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Quarter-End Insights

Facebook Powering the Communications Sector

Traditional media stocks still look the most attractive.

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The Morningstar US Communication Services Index continues to trade largely in line with the broader market, with so-called FAANG stocks driving both. The sector has gained 6% since the end of June versus a 5% gain for the Morningstar US Market Index. Facebook, which accounts for about 20% of the sector index, was again the biggest positive contributor during the third quarter, gaining about 10% despite a bevy of headlines surrounding potential antitrust actions, proposed content regulation changes, and the fate of social media rival TikTok. With President Donald Trump approving a deal between Oracle, Walmart, and TikTok, the upstart social media platform will remain in the U.S., competing fiercely for consumers’ time and attention. However, Facebook has already responded, making Reels available on Instagram. In addition, the presence of a formidable emerging competitor could reduce antitrust pressure. While we believe Facebook’s moat is firmly intact, the shares are trading in line with our fair value estimate.

Mega-cap stocks have held communications in line with the broad market. - source: Morningstar

Traditional media firms look the most attractive. - source: Morningstar

Elsewhere in the sector, Nelson Peltz’s Trian disclosed that it has taken a stake in Comcast, stating that it believes the shares are undervalued. We agree that an odd valuation discrepancy has opened up between the firm and its cable peer Charter. Charter’s enterprise value has hit 13 times trailing EBITDA, the highest in recent memory, while Comcast trades a bit above 9 times. Altice USA, a highly leveraged cable pure play like Charter, also trades at about 9 times. If Comcast’s cable business traded at the same multiple as Charter, NBC Universal and Sky would be assigned virtually no value whatsoever. There are reasons why we would expect Charter to trade at a somewhat higher multiple than its peers, but these businesses are still very comparable, with strong competitive positions versus the phone companies.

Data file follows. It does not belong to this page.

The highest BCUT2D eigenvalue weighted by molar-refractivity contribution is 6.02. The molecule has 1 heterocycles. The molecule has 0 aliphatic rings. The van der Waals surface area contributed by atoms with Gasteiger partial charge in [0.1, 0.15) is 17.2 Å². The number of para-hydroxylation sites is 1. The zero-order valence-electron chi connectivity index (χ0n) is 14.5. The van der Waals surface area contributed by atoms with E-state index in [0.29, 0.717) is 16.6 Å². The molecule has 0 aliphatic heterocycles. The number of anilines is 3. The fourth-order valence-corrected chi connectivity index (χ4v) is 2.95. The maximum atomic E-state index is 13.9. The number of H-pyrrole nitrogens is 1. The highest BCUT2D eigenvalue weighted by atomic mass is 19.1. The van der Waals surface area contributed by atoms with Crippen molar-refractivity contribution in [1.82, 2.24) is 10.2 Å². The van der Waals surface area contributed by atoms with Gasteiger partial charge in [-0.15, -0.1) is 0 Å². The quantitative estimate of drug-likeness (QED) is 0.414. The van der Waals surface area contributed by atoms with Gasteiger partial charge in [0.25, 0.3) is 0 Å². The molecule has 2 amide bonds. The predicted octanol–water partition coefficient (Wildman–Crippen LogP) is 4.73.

Charter’s valuation (enterprise value/trailing EBITDA) has gotten extreme. - source: Morningstar

We aren’t sure what Peltz has in mind, but the activist investor could be pushing Comcast to spin off its media businesses. We don’t think CEO Brian Roberts, who has one third voting control, is likely to approve of any short-term moves to counter the current valuation discrepancy. Still, a spin-off could facilitate one last major round of M&A in the media space. For example, we view a tie-up with AT&T’s WarnerMedia as especially intriguing, as the two businesses would complement each other extremely well.

AT&T remains the biggest loser of traditional television customers (000s). - source: Morningstar

Top Picks

Omnicom Group (OMC)
Star Rating: ★★★★
Economic Moat Rating: Narrow
Fair Value Estimate: $79
Fair Value Uncertainty: High

We expect Omnicom, the world’s second-largest ad agency holding company, will return to growth in 2021. As the economy begins to recover over the next year, ad spending should move higher, benefiting Omnicom. Plus, as the firm helps clients navigate through the pandemic, the handholding may strengthen its client relationships, resulting in fewer account reviews over the long run. In addition, Omnicom’s dividend remains intact as the firm improved liquidity earlier this year. Given the tight relationship between economic growth and ad spending, any indication of an economic recovery should improve sentiment around this stock.

Lumen Technologies (LUMN)
Star Rating: ★★★★
Economic Moat Rating: None
Fair Value Estimate: $18
Fair Value Uncertainty: Very High

Lumen’s stock (formerly CenturyLink) is depressed, in our view, because the market has continually focused on revenue rather than the stable free cash flow the firm continues to produce. With a market cap just over $11 billion, the firm generated over $3 billion in free cash flow each of the last two years, and we expect a similar level is sustainable as Lumen has ample opportunities to take further cost out of its network. Beyond its $1 billion annual dividend, we expect remaining free cash will continue being used to reduce leverage. Less than $10 billion in debt matures over the next five years.

Fox (FOXA)
Star Rating: ★★★★
Economic Moat Rating: Narrow
Fair Value Estimate: $37
Fair Value Uncertainty: High

By selling Twenty First Century Fox’s entertainment assets to Disney in 2019, Rupert Murdoch created a unique media firm, heavily focused on live events, primarily via Fox News, the Fox broadcast network, and FS1. Murdoch has effectively turned Fox into a large-scale bet on his own long-held belief on the value of live sports and news in the U.S. Given the importance of sports and live news to the pay-television bundle, Fox is well positioned to capitalize on those trends. The recent market sell-off across media has made valuation more attractive for investors, with the shares sitting about 30% below our fair value estimate.

Michael Hodel does not own (actual or beneficial) shares in any of the securities mentioned above. Find out about Morningstar’s editorial policies.

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